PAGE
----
While the world reels at the sight of a five-year old pulled from a bombed building in Aleppo, Fiona Clark looks at why Russia won't give up on backing Syrian President Bashar al-Assad.
Five-year-old Omran's dust-covered and stunned face captures all that is wrong with the war in Syria - the senseless destruction of innocent lives - but unfortunately it's not enough to stop the various factions fighting there from tearing the country apart. One player in particular, Russia, will not give up its support for Syria's current regime easily.
There have been a number of theories that have been put forward explaining the reasons why Putin is fighting a war in a foreign country and they include:
- Supporting an ally,
- A battle for supremacy in the Middle East and Russia's desire not to let the US call the shots,
- Putin's desire to be seen as strong at home and abroad,
- Diverting attention away from his activities in Ukraine and Crimea,
- Fighting and possibly basking in the glory of defeating "Islamic State," (IS) and
- A dislike of popular uprisings and the belief that Syria could fast become another Libya or Tunisia.
There may be elements of truth in all of these, but there is one overriding interest that seems to have been forgotten recently, and that's gas.
So while the bombs rain down on Aleppo, let's take a brief look back at what led to Russia's intervention. Back in 2000, Qatar unveiled an ambitious plan to build a 1,500-kilometer multibillion-dollar gas pipeline from its shores, across Saudi Arabia, Jordan, Syria and Turkey.
The US liked the idea as a way of getting cheaper gas to Europe and weakening the EU's reliance on Russian gas. But in 2009 Syria's president, Bashar al-Assad, said no to the project, turning his attention a year later to signing a deal with Iran to build a pipeline that would transport its gas across Iraq, Syria and under the Mediterranean Sea to Europe instead.
Some say he was pressured by Putin to turn down the deal, as 80 percent of Russia's gas went to Europe and competition from that supply route would see his market share and corresponding revenue drop. The gas supplied from Iran's pipeline would also see competition increase, but Russia's cooperation in building the pipeline would have delivered other benefits that would offset the loss of market share.
In any case, the decision was a slap in the face to Saudi Arabia and other Gulf states, and to the US and UK, which have supported Saudi Arabia since the 1940's, despite its horrific human rights violations and allegedly continuous backdoor funding of extremist groups like al Nusra, al Qaeda and IS.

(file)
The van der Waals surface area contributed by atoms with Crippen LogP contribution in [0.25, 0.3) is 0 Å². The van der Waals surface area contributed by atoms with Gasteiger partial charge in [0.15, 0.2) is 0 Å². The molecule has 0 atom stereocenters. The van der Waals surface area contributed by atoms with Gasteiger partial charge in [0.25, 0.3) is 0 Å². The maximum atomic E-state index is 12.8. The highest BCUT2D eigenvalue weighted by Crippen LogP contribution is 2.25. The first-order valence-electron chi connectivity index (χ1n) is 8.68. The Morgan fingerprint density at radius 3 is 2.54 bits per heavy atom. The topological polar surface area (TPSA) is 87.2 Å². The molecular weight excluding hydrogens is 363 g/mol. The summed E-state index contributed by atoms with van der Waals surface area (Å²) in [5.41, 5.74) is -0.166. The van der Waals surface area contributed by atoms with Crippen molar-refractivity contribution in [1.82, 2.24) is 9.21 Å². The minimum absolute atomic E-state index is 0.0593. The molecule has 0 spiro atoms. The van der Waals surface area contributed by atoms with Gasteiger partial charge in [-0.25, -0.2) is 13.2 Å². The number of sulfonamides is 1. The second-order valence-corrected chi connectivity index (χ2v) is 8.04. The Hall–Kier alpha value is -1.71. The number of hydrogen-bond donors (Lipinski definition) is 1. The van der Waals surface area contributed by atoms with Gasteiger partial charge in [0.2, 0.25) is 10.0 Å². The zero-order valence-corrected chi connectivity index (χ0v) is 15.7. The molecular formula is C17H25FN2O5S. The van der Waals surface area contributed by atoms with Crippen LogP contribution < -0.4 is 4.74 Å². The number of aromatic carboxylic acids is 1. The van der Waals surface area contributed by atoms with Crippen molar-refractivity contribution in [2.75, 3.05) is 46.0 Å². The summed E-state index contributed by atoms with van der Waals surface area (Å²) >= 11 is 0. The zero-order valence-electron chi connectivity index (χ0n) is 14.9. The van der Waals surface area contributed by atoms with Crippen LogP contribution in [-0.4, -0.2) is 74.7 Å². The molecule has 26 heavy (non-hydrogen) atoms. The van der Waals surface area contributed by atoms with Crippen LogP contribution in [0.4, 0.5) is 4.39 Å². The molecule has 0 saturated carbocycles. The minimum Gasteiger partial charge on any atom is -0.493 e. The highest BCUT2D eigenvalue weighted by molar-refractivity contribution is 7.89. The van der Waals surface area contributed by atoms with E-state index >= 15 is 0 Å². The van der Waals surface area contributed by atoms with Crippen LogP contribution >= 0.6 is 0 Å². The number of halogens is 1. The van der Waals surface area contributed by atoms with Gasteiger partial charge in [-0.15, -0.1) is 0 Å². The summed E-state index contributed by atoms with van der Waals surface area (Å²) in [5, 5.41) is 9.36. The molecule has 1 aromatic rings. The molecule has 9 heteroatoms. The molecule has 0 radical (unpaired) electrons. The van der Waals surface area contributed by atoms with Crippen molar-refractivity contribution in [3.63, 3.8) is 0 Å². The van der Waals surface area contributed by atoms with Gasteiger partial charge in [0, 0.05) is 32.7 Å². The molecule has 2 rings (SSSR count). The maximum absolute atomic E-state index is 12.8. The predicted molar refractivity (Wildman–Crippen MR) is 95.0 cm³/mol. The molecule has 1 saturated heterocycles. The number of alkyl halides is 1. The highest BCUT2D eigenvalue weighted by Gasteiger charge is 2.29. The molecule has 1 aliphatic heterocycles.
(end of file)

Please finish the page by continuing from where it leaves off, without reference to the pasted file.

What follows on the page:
For Putin, a pro-Russian outcome in the Syrian conflict is paramount to maintaining its influence in the region
Saudi Arabia denies it funds IS as it claims they're enemies - after all God can't bless two caliphates simultaneously. But outside of Saudi Arabia, in places like Yemen and Syria, IS serves a Saudi aim by fighting against members of the Shia sect of Islam. In 2014 a former head of MI6, Sir Richard Dearlove, recounted a conversation he'd had just prior to 9/11 with a Saudi prince and then ambassador to Washington, who prophesied the destruction of Shia followers. Prince Bandar bin Sultan told him: "The time is not far off in the Middle East, Richard, when it will be literally 'God help the Shia.' More than a billion Sunnis have simply had enough of them."
For Russia the stakes are high. At a time when oil prices are low and its economy is struggling as a result, it has little choice but to push as hard as it can for a pro-Russian outcome. Failure would see a US/Saudi puppet installed, its gas sales and pipeline interests threatened, and its influence in the region radically diminished. A victory, however, would be a godsend - weakening US influence in the region and improving Russia's ability to control oil and gas supplies and ultimately prices.
So, it's not going to give that easily. It will continue to bomb anything and everything that is a threat to its interests to keep its preferred leader in power, and the US/UK and Saudis will continue to fund and train the very people Russia is bombing.
Estimates of the number who have died in Syria since the fighting started in 2012 vary from 155,000 to more than 400,000, while almost 11.5 million people have been displaced - 6.6 million internally and 4.8 million to neighboring countries and beyond, putting pressure on an increasingly fragile European Union.
For Russia there is no other option than keeping Assad (or his appointed successor) in power. Compromise will be very hard to achieve without considerable compensation and assurances that its interests are not going to be curtailed.
Until that time comes, small children will continue to be pulled from the rubble of bombed buildings and treated by the 35 doctors that remain in Aleppo - and all because of a pipeline.